Thin quantum wires work better with less insulating coatings
New theoretical analysis considers cases where the electrons are allowed to exist beyond the boundaries of semiconducting quantum wires—with important implications for their performance
Thin, semiconducting wires have attracted much recent attention in physics—both in experiments and theoretical analysis. Called quantum wires, these structures are often coated in insulating materials, and several previous studies have now explored how the mismatch between the insulating properties of both materials can influence their performance. Through new analysis published in The European Physical Journal B, Nguyen Nhu Dat and Nguyen Thi Thuc Hien at Duy Tan University, Vietnam, show that thinner wires with less insulating coatings can improve the mobility of the electrons they carry.
Quantum wires have a diverse array of potential applications, and their use in devices including lasers, LEDs, transistors, and sensors is now being widely explored. Results from previous studies have shown that the insulating properties of their coating materials can vary the interactions which take place between electrical charges within the semiconducting wire. In turn, this influences the quantum states of the wire's electrons. However, these models have presented conflicting conclusions about the ability of electrons to move through the wire, depending on whether coatings are more or less insulating than the semiconductor.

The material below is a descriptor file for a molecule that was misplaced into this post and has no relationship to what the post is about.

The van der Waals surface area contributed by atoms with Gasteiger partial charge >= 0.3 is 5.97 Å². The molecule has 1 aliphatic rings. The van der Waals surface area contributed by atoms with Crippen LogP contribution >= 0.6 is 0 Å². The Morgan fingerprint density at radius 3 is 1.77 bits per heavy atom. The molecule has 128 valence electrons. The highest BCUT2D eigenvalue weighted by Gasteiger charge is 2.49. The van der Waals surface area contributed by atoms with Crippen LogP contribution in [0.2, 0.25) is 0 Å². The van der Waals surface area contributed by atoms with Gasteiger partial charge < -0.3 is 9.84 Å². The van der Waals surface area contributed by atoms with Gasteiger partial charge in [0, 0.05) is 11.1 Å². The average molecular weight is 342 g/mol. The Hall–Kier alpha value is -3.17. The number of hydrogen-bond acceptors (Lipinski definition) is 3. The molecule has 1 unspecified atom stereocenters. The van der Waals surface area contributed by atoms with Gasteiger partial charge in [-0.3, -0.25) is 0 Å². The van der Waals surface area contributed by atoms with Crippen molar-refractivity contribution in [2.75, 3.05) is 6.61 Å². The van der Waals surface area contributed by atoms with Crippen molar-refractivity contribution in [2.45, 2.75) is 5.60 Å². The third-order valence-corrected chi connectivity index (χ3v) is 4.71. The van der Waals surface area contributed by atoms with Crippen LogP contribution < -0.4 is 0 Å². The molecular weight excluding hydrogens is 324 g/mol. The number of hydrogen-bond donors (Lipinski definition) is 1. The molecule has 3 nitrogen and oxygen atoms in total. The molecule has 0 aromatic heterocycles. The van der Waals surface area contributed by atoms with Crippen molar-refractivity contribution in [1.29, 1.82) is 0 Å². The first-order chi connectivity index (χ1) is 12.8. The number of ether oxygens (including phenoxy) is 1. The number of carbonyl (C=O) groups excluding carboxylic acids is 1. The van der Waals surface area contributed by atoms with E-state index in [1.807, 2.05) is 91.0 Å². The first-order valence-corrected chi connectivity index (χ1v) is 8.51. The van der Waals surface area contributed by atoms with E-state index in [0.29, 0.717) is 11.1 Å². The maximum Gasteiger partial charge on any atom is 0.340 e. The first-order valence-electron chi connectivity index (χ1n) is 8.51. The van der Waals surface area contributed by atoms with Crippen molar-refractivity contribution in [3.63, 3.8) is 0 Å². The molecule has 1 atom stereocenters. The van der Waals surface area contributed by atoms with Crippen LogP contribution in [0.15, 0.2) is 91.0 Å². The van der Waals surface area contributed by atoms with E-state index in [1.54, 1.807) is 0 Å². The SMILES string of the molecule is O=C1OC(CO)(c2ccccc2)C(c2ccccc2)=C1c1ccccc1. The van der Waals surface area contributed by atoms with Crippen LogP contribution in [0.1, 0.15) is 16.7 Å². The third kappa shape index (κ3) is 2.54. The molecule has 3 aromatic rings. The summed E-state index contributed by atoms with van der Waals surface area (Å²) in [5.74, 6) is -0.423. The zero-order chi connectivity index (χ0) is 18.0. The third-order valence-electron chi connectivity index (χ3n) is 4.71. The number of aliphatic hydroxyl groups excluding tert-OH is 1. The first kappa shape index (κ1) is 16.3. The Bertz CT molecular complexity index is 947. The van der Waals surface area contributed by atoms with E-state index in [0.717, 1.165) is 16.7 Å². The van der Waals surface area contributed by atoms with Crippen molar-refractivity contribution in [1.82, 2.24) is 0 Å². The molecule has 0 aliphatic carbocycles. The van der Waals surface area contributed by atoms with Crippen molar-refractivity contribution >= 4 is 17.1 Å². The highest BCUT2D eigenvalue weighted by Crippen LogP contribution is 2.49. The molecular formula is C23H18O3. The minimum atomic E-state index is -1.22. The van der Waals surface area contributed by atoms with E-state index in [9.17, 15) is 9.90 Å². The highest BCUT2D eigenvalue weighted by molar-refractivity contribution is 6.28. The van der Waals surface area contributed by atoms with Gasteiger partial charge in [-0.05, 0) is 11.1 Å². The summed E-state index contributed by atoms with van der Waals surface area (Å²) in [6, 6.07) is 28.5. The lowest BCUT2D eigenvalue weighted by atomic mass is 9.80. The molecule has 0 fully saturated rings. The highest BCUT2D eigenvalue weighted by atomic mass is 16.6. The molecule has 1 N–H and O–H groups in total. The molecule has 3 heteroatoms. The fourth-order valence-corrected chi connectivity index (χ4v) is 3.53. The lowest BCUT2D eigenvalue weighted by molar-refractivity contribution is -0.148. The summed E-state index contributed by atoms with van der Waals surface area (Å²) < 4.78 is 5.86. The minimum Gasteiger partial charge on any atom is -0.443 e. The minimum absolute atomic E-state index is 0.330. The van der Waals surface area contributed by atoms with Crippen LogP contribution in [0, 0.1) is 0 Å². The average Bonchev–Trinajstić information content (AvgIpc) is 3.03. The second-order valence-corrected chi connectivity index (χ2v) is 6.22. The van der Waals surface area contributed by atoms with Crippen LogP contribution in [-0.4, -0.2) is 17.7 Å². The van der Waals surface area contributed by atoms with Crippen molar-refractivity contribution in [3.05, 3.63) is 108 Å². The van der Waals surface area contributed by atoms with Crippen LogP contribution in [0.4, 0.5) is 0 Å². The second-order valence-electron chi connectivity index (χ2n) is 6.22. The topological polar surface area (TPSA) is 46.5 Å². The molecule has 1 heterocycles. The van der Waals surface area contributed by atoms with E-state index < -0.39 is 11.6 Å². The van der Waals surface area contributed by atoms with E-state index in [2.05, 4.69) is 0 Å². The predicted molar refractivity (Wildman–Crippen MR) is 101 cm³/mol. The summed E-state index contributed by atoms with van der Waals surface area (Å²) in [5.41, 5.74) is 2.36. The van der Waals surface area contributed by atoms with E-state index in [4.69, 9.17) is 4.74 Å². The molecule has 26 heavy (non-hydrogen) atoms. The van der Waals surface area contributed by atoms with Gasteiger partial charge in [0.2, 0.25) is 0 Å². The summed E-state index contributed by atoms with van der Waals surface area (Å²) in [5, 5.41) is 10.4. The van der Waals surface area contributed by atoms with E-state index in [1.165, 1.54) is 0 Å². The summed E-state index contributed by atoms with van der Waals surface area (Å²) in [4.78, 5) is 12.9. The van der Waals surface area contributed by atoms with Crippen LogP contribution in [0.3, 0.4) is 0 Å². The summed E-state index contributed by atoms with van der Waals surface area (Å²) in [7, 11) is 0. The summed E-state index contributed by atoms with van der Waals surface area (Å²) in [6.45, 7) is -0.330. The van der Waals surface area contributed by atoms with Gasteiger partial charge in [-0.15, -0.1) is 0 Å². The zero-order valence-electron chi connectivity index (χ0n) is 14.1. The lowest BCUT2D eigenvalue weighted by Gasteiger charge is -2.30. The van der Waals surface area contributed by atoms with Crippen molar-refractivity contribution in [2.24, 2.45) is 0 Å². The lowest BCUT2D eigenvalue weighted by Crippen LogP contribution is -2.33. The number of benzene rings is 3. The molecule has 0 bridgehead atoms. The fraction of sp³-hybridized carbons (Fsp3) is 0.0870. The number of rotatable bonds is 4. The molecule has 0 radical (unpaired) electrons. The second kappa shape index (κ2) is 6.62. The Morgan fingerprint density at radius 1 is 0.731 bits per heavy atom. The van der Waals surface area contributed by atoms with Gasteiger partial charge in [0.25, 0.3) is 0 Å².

Through their detailed analysis, Nguyen Nhu Dat and Nguyen Thi Thuc Hien have now improved on these previous approaches. While previous studies assumed that these electrons remain completely confined to the wire, the duo considered the case where electrons are allowed to cross the outer boundary of the semiconductor. Their resulting calculations showed that previous models have likely underestimated electron mobility—which becomes roughly 10 times greater in thin wires, when they are coated in less insulating materials than the semiconductor. All the same, previous models are still useful for describing thicker quantum wires. The result provides important insights into the conducting properties of quantum wires, and could enable researchers in future studies to better understand their potential applications.